India Considers Incentives For Utilities To Buy Wind Power
Some crucial incentives for the Indian wind energy sector are expected to expire by the end of the current financial year. The Indian government has released a review of the generation-based incentive and has asked stakeholders for their views.
The Indian Renewable Energy Development Agency (IREDA) tasked a private firm to evaluate the generation-based incentive which has driven a bulk of wind energy capacity addition in India over the last few years.
According to the Ministry of New and Renewable Energy, generation-based incentive was launched in 2009 to provide financial support to 4,000 MW of wind energy capacity at Rs 500/MWh ($7.35/MWh) with a ceiling of Rs 6.2 million per megawatt (MW) (more than $91,000 per megawatt). The scheme was extended for the period of 2012-2017 with an increased ceiling of Rs 10 million per megawatt (MW) (around $147,000 per megawatt).
So far, more than 7000 MW wind energy capacity has been covered under the generation-based incentive scheme.
According to the evaluation report contracted by IREDA, while generation-based incentive has been a major driver of growth in India’s wind energy sector, project developers today face some very fundamental challenges which would require a complete revamp of the current scheme.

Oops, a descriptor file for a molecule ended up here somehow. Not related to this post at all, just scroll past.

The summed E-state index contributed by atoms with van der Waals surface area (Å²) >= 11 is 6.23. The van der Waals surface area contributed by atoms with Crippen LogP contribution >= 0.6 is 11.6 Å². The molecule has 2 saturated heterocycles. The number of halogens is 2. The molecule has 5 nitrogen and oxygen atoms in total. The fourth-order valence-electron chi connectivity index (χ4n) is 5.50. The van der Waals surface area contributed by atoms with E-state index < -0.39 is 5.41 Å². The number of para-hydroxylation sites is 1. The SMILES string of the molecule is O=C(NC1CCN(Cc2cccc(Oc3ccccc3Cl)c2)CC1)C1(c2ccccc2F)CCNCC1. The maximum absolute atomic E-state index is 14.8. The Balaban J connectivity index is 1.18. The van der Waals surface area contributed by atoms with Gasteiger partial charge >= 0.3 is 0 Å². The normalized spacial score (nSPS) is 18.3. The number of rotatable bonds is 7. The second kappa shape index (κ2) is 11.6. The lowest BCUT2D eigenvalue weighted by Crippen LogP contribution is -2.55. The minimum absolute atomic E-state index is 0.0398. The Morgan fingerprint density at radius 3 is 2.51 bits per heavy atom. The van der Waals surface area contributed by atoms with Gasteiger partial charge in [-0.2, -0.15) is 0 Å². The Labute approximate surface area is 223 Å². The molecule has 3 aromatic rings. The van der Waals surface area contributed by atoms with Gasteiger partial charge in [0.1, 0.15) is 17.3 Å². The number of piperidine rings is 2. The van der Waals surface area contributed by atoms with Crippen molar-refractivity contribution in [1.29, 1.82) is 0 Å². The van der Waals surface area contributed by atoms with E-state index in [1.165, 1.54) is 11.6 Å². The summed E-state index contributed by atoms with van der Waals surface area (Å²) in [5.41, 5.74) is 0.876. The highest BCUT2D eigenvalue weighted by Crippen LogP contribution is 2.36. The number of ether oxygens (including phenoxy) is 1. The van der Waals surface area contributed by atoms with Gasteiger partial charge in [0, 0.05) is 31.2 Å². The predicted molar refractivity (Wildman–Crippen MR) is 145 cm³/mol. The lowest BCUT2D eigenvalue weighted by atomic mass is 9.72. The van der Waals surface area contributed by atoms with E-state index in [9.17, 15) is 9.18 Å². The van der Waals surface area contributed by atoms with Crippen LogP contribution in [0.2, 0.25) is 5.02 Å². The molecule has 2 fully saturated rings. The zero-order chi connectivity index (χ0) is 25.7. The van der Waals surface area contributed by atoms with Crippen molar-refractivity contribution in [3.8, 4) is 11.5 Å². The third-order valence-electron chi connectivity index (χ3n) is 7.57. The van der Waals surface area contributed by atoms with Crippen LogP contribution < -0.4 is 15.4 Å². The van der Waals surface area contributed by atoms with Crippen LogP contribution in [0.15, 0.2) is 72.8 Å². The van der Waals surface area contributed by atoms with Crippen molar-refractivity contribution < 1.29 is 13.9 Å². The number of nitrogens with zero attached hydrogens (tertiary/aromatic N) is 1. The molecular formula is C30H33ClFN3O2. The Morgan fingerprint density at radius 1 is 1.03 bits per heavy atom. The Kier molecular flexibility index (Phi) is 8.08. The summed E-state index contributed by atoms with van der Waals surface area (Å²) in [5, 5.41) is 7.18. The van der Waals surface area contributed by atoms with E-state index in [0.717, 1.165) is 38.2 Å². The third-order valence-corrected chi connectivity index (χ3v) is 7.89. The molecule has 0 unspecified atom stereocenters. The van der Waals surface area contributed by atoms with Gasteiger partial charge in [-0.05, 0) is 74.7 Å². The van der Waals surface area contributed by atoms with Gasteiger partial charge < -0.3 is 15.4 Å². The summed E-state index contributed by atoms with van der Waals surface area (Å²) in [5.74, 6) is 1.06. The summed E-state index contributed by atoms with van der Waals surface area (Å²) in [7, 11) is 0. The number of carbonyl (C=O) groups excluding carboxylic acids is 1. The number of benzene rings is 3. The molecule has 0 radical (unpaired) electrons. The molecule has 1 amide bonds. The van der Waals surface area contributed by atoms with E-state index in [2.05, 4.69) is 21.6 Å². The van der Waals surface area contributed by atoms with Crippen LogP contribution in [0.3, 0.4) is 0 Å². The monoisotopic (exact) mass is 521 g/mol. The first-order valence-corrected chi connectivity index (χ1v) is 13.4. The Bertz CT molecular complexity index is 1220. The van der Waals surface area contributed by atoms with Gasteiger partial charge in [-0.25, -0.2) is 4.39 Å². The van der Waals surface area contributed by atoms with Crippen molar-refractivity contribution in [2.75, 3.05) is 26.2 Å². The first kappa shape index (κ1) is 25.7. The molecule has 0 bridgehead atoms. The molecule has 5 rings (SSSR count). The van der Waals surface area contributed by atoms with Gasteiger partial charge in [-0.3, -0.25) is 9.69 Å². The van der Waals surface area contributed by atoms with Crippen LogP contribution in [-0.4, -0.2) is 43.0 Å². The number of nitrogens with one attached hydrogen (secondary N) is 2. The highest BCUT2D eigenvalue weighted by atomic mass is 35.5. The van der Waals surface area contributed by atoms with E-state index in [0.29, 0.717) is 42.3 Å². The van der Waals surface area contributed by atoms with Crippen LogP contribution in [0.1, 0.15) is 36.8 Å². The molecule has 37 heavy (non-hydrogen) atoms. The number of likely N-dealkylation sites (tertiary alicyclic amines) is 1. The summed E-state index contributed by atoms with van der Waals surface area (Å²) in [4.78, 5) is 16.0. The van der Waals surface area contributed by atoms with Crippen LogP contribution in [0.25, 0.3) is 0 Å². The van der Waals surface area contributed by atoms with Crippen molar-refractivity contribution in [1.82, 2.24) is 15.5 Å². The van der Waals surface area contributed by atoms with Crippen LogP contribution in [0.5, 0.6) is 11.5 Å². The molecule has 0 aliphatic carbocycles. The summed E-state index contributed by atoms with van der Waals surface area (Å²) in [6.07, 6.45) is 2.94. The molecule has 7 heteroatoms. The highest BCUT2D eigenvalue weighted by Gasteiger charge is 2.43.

The largest challenge being faced by wind energy, and all renewable energy, developers in India is the reluctance of utilities to acquire electricity generated due to its intermittent nature and relative greater cost compared to coal-based electricity. Even if the utilities do acquire the electricity the project developers have to wait for long period to receive payments.
The recommendations in the evaluation report suggest that the generation-based incentive be replaced by a procurement-based incentive.
Utilities that procure wind power would be incentivised at a rate of between Rs 250/MWh ($3.67/MWh) to Rs 750/MWh ($11.02/MWh) based on the wind energy capacity installed in the state. The incentive shall be applicable till March 2020 and an additional 15 GW capacity will be covered under this scheme.
Utilities, however, will first have to clear all their dues with wind energy project developers to be eligible for the procurement-based incentive. The evaluator also suggests that generation-based incentive be continued for re-powered wind energy projects at Rs 660/MWh ($9.7/MWh) and wind-solar hybrid solar power projects at Rs 610/MWh ($8.96/MWh).
A final decision of the future of generation-based incentive and prospects of procurement-based incentive will likely be seen in the general budget for next financial year that could be announced in late January 2017.